The Sri Lanka College of Pulmonologists (SLCP) last Monday (14th) said, that . Sri Lanka has an estimated one million asthma patients at present approximately 1,000 persons die of asthma every year in Sri Lankan Government hospitals.
Addressing the media, in view of the World Asthma Day, which was held on 1 May, SLCP Council Member,Respiratory Physician, Dr. Keerthi Gunasekera said, the country was reaching a higher level in the world’s asthma statistics due to the number of persons being diagnosed with the disease. The National Hospital, Colombo has seen a large number of them, he said. Dr. Gunasekera said there was a total of 300 million asthma patients in the world.
Impressing the gravity of the chronic respiratory disease which inflames and narrows the airways, making it difficult for the patient to breathe, the Respiratory Physician said, a survey (International Study of Asthma and Allergies in Childhood-ISAAC) carried out amongst 7,000 children had shown that 25 per cent of children suffered from asthma and that 12 per cent of them were acute sufferers of the disease.
He said that 20 per cent of adults suffered from the disease. “The situation of this respiratory disease in the country is such, that the Government should be made aware of it, so that steps could be taken to bring the situation under control. There should be special clinics and specially trained nurses to help cope with asthma patients. Family members of each patient should also be made aware of the disease and how to cope with it. But there is a general fear regarding this respiratory disease due to the difficulties it causes the patient when breathing,” he said.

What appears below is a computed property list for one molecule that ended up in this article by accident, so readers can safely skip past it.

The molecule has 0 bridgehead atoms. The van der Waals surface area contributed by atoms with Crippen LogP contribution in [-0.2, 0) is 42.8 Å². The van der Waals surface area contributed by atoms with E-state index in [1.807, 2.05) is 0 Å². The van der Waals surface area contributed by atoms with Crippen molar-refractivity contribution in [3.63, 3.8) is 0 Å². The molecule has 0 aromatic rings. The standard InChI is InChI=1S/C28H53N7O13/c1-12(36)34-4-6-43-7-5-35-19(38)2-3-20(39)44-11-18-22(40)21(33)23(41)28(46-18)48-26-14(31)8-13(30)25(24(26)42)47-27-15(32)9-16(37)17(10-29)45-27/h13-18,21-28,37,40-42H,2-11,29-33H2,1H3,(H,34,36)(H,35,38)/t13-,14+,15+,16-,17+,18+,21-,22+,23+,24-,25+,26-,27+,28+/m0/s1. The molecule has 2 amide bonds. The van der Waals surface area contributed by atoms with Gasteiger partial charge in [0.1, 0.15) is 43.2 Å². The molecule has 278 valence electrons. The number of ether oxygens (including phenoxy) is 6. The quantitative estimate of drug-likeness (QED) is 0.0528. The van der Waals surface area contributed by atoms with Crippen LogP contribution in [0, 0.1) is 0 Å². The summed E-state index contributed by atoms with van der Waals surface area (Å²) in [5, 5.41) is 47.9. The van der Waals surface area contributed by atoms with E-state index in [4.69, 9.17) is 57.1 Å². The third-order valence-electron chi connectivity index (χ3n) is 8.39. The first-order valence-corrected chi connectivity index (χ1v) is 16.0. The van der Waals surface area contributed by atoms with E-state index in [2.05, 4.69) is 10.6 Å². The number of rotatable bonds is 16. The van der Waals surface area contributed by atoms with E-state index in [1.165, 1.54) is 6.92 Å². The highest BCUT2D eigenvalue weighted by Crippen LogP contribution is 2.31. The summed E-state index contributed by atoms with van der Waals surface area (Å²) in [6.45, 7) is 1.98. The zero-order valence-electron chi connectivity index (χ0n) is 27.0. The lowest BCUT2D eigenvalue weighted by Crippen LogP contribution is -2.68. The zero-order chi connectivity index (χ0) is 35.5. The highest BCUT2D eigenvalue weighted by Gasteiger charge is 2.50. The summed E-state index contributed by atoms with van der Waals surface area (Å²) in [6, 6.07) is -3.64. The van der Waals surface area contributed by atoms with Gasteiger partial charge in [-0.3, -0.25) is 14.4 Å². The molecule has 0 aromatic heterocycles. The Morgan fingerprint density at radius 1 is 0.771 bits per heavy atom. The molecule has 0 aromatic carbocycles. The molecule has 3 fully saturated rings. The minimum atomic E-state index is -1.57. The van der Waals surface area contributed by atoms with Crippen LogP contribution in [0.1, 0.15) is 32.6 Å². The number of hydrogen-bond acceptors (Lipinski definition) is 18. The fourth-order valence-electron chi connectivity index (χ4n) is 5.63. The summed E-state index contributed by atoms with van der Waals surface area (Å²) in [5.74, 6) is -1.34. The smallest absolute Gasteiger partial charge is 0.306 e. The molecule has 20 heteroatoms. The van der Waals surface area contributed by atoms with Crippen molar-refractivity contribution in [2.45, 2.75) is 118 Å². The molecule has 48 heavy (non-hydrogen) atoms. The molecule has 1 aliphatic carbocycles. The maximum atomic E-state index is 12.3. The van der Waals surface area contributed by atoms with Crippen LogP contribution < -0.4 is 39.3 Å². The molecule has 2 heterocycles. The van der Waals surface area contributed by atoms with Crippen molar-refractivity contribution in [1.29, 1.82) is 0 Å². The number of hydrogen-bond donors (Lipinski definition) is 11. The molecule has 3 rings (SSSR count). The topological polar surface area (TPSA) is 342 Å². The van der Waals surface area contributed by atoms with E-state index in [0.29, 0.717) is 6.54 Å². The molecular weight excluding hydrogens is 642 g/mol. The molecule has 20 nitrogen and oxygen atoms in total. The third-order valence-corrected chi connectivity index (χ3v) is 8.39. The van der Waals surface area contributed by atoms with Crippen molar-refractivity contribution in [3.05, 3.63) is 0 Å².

SLCP Council Member, Consultant Respiratory Physician, Dr. Suharshi Silva explained that asthma is a genetic disease just like diabetes. It surfaces in environments which are conducive to it, she noted.
However, the factor which brings it to the surface may differ from patient to patient. The possible causative factors are the presence of a virus causing a runny nose (influenza or sinus), air pollution caused by cigarette, mosquito coil, vehicle, and industrial smoke, and dust. It also includes allergies to dust mites, food and pets, and exercising (especially in cold weather).
SLCP Council Member, Respiratory Physician, Dr. Chandimale Urugodage said that medication to control the disease in patients included reliever medication and preventer medication. Both were administered to patients through inhalers as it directly reaches his or her lungs unlike tablets or capsules.
SLCP Joint Secretary, Dr. Bodhika Samarasekera, said that there were several myths regarding the inhaler. Identifying them, he said that inhalers were not addictive, but were necessary to ensure that the medication being taken reached the affected area. “There is no necessity to avoid various types of food as the same food type does not affect all asthmatics alike. All patients should be conscious of having wholesome meal.”
Most essential, he said, women with asthma should continue to use the inhaler even during pregnancy as there were possibilities of complications due to the lack of oxygen during childbirth if they stopped doing so.